Gorgeous b & w images, Sally. I love them both. The interplay of light and shadow is wonderful.
Patti, thank you for your response to my photographs.
I so love the second image. There is such purity of light and shade; I want to be there!
Su, it is a museum to visit time and again. Always a welcoming place for all to enjoy the art of the old and the new. Thanks.
Ummm, I like each photograph equally. The first one has great perspective with many leading lines giving you a feeling of depth, as well as fabulous tone values. It reminds me of a pen and ink drawing or graphite drawing that I use to do in my college days.
The second one has a softer quality, yet still conveys a wonderful perspective and angles that draws one’s eye into the image. It has somewhat a surreal quality.
Excellent eye you have Sally for photograph.
I’m humbled by your response to my photographs.
I love the second image! And that is because it is calm and showcases light as well as lines wonderfully.
Lovely to hear from you. I appreciate your comment and visit.
I like the second’s light “boxes.” It is like they are leading you to the people in the shadows.
Nato, the guard’s reflection was part of the appeal of the image. Thanks so much.
The second photograph looks quite different after enlargement reveals details like the man at the end of the corridor and the natural world beyond the windows.
Steve, yes, I wonder how many people did not get to see the guard and his reflection, which is part of what drew me to the image. Also the textures of the outside garden were a draw too. Thanks so much.
I love them both Sally but if I have to choose I would lean towards the second image as its not as busy.
Edith, lovely to hear from you. Thanks so much.
IT is lovely how you have portrayed Chicago airport. When you are there in the hustle and bustle, you miss all of this.
Laurie, I always have to stop to appreciate the way in which airports have been transformed into places of aesthetic appeal. It also helps to have a few hours to meander. Thanks so much.
Nicole, thanks so much.
“For the architect the site must be studied to determine the presence or absence of the day’s natural light. And then artificial light is added to the mixture. For the photographer the entire universe is a canvas, awaiting interpretation”.–
Excellent statement… I will choose the first pic… stunning use of black and white along perspective and shades… very nice, my friend… wishing you a good week. Aquileana 😀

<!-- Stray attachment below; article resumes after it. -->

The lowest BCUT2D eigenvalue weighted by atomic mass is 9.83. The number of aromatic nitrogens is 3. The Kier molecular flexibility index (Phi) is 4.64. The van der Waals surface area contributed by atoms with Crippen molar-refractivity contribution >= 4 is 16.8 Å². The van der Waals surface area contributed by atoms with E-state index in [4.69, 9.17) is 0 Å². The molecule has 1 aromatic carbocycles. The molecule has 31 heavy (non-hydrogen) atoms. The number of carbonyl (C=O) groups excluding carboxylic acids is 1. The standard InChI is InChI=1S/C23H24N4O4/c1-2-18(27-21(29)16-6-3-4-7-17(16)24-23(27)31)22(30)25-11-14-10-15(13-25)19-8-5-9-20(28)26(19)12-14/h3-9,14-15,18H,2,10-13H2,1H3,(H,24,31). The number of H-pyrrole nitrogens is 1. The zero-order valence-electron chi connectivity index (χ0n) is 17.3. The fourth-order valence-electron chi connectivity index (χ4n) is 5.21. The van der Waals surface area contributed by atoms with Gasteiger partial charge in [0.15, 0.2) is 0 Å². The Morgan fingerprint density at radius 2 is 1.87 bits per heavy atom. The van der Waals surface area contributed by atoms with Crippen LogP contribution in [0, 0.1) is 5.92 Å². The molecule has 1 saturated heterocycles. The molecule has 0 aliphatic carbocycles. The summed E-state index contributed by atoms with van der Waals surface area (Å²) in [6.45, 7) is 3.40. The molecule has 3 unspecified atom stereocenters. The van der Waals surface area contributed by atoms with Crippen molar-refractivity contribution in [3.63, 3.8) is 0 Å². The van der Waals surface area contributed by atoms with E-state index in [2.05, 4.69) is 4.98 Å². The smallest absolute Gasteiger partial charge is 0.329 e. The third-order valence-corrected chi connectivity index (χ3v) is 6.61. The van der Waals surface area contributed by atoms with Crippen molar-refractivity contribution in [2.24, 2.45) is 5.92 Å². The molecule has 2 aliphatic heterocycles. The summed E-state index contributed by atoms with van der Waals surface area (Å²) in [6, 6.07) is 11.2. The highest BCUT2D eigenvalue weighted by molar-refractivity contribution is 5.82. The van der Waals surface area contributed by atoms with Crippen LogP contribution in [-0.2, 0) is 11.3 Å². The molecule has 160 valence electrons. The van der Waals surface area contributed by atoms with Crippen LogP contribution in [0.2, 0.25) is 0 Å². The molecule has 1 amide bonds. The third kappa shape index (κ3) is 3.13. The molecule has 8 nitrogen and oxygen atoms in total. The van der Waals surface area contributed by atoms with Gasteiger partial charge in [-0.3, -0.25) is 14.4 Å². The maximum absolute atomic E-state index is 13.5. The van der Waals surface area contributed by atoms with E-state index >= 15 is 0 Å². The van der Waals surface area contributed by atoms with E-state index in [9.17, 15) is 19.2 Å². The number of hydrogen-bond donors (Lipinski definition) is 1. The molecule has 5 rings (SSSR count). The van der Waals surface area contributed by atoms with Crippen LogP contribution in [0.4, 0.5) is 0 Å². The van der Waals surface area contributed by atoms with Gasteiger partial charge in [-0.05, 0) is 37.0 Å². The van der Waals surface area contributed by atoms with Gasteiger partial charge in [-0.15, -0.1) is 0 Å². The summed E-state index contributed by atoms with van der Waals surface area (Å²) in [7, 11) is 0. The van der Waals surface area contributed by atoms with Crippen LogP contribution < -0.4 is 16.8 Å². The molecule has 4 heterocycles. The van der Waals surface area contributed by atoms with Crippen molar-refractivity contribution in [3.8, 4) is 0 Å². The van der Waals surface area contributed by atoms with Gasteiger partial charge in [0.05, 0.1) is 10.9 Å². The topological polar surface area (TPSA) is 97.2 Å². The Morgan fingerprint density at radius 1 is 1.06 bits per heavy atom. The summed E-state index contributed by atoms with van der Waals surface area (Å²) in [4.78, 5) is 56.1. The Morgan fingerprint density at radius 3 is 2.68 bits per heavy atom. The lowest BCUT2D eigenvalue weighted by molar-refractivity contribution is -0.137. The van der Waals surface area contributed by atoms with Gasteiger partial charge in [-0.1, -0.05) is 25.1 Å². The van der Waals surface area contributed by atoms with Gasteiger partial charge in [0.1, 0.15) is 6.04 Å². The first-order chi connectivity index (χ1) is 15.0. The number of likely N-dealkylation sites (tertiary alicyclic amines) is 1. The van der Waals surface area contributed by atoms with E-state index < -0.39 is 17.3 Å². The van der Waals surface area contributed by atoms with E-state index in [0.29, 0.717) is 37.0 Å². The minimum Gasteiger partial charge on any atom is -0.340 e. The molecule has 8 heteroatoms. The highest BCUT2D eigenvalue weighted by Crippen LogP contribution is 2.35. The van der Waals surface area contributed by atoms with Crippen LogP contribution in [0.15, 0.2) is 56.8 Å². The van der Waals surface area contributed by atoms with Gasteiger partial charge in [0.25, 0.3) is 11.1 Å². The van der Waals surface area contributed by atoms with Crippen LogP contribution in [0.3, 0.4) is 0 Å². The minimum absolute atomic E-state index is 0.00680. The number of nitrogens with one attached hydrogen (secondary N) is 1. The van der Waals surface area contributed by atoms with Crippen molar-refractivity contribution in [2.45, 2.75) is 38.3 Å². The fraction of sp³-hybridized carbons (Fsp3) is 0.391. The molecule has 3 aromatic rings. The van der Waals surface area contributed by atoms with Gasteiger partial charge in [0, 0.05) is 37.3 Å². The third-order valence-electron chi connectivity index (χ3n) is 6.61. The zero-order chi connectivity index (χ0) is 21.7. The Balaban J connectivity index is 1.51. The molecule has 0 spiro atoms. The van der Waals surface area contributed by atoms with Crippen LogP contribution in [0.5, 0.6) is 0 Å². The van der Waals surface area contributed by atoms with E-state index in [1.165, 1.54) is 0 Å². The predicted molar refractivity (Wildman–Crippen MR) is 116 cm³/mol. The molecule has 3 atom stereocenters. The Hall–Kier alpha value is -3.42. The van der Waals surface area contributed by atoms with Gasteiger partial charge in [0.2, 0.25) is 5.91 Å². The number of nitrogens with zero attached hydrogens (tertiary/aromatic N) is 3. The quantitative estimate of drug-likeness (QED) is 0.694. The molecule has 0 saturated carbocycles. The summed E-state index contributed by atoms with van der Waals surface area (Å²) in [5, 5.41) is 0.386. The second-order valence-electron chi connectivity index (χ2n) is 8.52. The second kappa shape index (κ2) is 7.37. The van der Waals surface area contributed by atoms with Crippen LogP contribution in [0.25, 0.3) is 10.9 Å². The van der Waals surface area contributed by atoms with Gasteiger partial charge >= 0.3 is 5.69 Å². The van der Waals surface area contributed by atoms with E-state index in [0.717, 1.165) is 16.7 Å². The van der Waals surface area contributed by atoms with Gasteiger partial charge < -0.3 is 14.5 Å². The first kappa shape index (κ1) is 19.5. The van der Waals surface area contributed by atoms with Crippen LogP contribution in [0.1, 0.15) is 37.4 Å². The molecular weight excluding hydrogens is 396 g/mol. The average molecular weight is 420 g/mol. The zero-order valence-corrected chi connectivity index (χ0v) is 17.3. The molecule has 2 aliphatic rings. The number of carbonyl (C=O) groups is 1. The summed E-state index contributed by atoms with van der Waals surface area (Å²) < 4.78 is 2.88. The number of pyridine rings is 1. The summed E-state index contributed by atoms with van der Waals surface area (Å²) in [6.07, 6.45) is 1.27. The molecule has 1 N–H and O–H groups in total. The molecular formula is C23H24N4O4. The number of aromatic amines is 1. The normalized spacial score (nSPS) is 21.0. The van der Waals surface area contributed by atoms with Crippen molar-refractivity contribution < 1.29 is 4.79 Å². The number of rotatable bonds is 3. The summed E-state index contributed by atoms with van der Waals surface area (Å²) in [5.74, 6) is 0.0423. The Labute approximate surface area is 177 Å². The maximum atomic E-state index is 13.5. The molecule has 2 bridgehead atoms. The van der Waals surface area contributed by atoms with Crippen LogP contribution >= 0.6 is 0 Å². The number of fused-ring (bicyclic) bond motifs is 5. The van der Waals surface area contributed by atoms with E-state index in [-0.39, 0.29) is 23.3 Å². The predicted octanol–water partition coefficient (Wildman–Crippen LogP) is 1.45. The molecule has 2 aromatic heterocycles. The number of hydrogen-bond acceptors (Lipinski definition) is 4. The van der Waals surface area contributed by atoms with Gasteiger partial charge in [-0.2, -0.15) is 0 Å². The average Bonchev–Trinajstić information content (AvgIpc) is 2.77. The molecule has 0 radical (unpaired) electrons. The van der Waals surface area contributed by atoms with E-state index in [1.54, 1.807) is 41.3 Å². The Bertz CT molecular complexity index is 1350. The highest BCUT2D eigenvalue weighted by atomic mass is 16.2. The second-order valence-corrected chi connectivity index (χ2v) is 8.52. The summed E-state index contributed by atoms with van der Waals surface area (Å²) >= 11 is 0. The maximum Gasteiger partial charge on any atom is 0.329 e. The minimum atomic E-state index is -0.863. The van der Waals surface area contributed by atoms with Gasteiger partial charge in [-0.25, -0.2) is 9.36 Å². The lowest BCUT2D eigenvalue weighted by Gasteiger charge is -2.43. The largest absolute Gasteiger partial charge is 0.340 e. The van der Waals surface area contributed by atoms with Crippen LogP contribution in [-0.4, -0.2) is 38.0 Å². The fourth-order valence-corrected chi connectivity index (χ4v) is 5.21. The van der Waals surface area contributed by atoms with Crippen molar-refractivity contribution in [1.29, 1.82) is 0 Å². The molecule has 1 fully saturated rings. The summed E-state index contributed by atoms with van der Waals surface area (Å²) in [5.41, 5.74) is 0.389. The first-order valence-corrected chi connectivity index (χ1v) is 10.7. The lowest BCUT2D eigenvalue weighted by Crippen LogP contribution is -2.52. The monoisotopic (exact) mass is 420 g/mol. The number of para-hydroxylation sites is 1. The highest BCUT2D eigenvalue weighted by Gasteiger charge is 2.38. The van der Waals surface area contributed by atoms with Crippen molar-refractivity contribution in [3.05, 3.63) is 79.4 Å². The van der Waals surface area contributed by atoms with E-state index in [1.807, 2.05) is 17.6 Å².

I’m humbled by your words. Enjoy every moment of every day. Thank you so much.
Two wonderful B & W examples this week, Sally. I love the graphic quality of the patterns.
Allan, thank you so much.
I just love that first image. The use of light is amazing.
Raewyn, thank you so much.
I like the structure and texture of the first one and the lighting capture of the second one. Well done!
Amy, I appreciate your thoughtful comment.
Interesting post, Sally, and your images illustrate the point of what makes a good black and white conversion. Losing Zaha Hadid was a sad moment this year.
Jane, I do agree. We shall miss her creative vision. Thanks so much.
The first photo in the airport is fabulous! All the lines, light and shadow; the photo keeps the eye busy looking at all the wonderful elements.
Angeline, thanks so much.
Phenomenal photographs … love them. 😎
I’m humbled. Thank you for your comment and visit.
Didn’t even have to ponder this week, Sally: I love the first one. There’s so much going on in all directions and shapes that it’s dizzying, but so much fun. The second, which I like as well, is much more calm and peaceful, an excellent contrast.
Have a spectacular week!
Janet, yes, they are different in their sensibility and tenacity to show the way black and white can be captivating.
Two very beautiful submissions. They are very moody and the geometric shapes are very interesting. Thank you.
Thank you, I appreciate your comment.
You discussion about what makes an interesting black and white photo is very interesting. I don’t think there is any specific characteristics that would predetermine whether or not a subject will translate well into black and white. It is so depending on the photographer’s vision and processing abilities. Thanks for the link to Hélène Binet.
Otto, thanks for your comment.